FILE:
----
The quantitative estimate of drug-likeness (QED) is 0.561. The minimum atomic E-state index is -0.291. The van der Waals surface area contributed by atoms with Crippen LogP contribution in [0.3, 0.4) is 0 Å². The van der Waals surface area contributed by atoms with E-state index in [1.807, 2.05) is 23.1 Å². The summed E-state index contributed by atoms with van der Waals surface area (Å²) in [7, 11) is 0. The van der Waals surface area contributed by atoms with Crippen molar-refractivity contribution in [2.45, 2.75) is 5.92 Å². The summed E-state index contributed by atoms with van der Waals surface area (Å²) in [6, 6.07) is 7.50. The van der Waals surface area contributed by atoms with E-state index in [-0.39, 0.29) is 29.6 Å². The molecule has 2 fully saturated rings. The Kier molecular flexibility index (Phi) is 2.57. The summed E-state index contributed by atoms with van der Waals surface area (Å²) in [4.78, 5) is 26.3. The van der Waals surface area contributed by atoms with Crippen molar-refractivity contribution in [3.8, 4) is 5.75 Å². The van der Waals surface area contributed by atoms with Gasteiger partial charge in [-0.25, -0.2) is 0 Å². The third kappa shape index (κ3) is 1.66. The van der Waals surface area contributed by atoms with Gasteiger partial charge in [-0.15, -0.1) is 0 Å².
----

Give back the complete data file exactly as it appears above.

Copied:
The quantitative estimate of drug-likeness (QED) is 0.561. The minimum atomic E-state index is -0.291. The van der Waals surface area contributed by atoms with Crippen LogP contribution in [0.3, 0.4) is 0 Å². The van der Waals surface area contributed by atoms with E-state index in [1.807, 2.05) is 23.1 Å². The summed E-state index contributed by atoms with van der Waals surface area (Å²) in [7, 11) is 0. The van der Waals surface area contributed by atoms with Crippen molar-refractivity contribution in [2.45, 2.75) is 5.92 Å². The summed E-state index contributed by atoms with van der Waals surface area (Å²) in [6, 6.07) is 7.50. The van der Waals surface area contributed by atoms with E-state index in [-0.39, 0.29) is 29.6 Å². The molecule has 2 fully saturated rings. The Kier molecular flexibility index (Phi) is 2.57. The summed E-state index contributed by atoms with van der Waals surface area (Å²) in [4.78, 5) is 26.3. The van der Waals surface area contributed by atoms with Crippen molar-refractivity contribution in [3.8, 4) is 5.75 Å². The van der Waals surface area contributed by atoms with Gasteiger partial charge in [-0.25, -0.2) is 0 Å². The third kappa shape index (κ3) is 1.66. The van der Waals surface area contributed by atoms with Gasteiger partial charge in [-0.15, -0.1) is 0 Å².